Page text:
programmer may want to contribute their changes to the community, but their
employer may want to turn the changes into a proprietary software product.
When it is explained to the employer that it is illegal to distribute the improved
version except as Free Software, the employer usually decides to release it as
Free Software rather than throw it away.
To copyleft a program, you first state that it is copyrighted; then you add
distribution terms, which are a legal instrument that gives everyone the rights
to use, modify, and redistribute the program's code or any program derived
from it but only if the distribution terms are unchanged. Thus, the code
and the freedoms become legally inseparable.
Proprietary software developers use copyright to take away the users'
freedom; you can use copyright to guarantee their freedom. That's why the name is reversed, changing ``copyright'' into ``copyleft.''
Copyleft is a general concept; there are many ways to specify the details. In the GNU Project for instance, the specific
distribution terms are contained in the GNU General Public License, the GNU
Lesser General Public License and the GNU Free Documentation License.
The appropriate license is included in many manuals and in each GNU source
The GNU GPL is designed so that you can easily apply it to your own program
if you are the copyright holder. You don't have to modify the GNU GPL to do
this, just add notices to your program which refer properly to the GNU GPL.
Please note that you must use the entire text of the GPL, if you use it. It is
an integral whole, and partial copies are not permitted. (Likewise for the
Using the same distribution terms for many different programs makes it easy
to copy code between various different programs. Since they all have the same
distribution terms, there is no need to think about whether the terms are
compatible. The Lesser GPL includes a provision that lets you alter the
distribution terms to the ordinary GPL, so that you can copy code into another
program covered by the GPL.
Compatibility between licensesA common problem when mixing various
software distributed under different licenses is to make sure they are
compatible. In a non free software world this problem is not very visible since
the license does not grant you any freedom beyond the ability to run the
software on a single machine. In the Free Software world anyone can mix various
pieces of software and therefore run into a potential conflict between the
A compatibility study is ongoing for the most wide spread license, the GNU
GPL. It lists licenses that are compatible
with it and the licenses that are incompatible.
Although this on-going study is a good reference, every software author has to
think about the implications of using a specific license. Choosing a license
that has compatibility problems may lead to practical troubles and prevent the
use of the software in conjunction with others.
Rationale behind the choice of a licenseChoosing one license rather
than another may be a tough choice. It turns out that the GNU GPL is fit for
most software. However, it is often the case that when someone has to decide for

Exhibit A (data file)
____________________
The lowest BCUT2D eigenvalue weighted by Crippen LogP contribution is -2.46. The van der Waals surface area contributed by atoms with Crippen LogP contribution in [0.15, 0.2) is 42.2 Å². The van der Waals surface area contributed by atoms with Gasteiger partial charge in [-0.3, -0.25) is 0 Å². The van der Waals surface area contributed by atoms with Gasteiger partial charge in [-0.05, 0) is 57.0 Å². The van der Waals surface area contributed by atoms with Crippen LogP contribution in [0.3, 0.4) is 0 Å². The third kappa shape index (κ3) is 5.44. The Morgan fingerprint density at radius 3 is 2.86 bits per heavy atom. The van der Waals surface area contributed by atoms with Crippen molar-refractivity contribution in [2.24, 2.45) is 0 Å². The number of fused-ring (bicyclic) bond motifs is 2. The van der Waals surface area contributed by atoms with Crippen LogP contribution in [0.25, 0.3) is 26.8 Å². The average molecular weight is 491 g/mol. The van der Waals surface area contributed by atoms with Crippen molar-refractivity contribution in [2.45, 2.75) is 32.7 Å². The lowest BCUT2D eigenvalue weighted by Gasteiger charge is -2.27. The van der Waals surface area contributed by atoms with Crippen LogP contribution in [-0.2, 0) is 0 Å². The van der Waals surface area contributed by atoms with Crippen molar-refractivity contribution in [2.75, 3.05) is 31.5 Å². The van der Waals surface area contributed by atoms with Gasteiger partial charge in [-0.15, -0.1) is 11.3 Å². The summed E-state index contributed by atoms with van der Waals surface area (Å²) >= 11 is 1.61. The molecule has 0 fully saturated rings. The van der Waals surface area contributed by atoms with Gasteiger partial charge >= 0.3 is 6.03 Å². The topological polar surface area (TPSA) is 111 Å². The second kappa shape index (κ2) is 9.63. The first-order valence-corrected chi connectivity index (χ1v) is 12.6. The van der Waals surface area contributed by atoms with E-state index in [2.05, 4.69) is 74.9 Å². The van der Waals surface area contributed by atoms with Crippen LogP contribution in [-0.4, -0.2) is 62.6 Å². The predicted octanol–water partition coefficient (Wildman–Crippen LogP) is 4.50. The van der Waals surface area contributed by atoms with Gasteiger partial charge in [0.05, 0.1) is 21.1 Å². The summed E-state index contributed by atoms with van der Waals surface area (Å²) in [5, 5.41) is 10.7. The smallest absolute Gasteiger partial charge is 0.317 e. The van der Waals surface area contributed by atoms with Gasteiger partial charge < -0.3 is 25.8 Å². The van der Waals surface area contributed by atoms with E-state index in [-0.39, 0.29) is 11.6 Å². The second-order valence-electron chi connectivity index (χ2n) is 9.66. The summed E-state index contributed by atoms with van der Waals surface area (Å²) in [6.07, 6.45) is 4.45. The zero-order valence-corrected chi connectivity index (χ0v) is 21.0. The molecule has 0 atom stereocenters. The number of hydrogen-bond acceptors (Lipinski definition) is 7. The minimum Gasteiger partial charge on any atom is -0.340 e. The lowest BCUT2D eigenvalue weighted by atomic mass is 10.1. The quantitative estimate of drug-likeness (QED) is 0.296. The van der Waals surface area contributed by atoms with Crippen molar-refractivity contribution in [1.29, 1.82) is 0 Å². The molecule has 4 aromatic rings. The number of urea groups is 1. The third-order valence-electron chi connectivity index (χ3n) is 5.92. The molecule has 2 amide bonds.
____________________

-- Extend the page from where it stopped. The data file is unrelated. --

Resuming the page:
a license some questions arise. Will this license allow me to run a business
based on my software or will this license protect me from competitors willing to
takeover the software I wrote? Providing a general answer to this problem is
almost impossible and certainly out of the scope of this document.
The best way to find which Free Software license is fit for the software you
wrote is to talk to people. Send mail to non-profit
Free Software organizations explaining your situation, weigh their answers
and make up your mind. Always try to speak with at least one person with actual
experience, someone who had to face the same questions in the past.
Experience shows that choosing a Free Software license is only partly a
matter of evaluating advantages and drawbacks. Most of the discussions
surrounding this choice lead to a better understanding of the Free Software
movement. Once the level of understanding reaches a given level, the choice of
the license is often straight forward.
Beware of translationsAll Free Software licenses are written in
English. If this is not your native language you will probably find it more
convenient to read a translation of this license. However you should realize
that even the best translations contain mistakes that change the meaning
of the license. The translation may help you understand the license when you
read it for the first time. After that you should always read and refer to the
The strongest incentive to use the translation of a license is to better
comply to national laws. This is rarely needed, unless you live in a country
that did not sign the Berne convention or made significant exceptions to it.
In some cases government agencies are forced to use licenses written in the
official language of the country. There is no easy solution to this problem at
pages of the GNU project contain a vast number of introductory texts and
essays that cover both the legal and philosophical aspects of Free Software.
Licenses and Comments about Them page complements the list of licenses
presented in this page.
The translation effort of the
GPL to French.
[Authors: FSF Europe]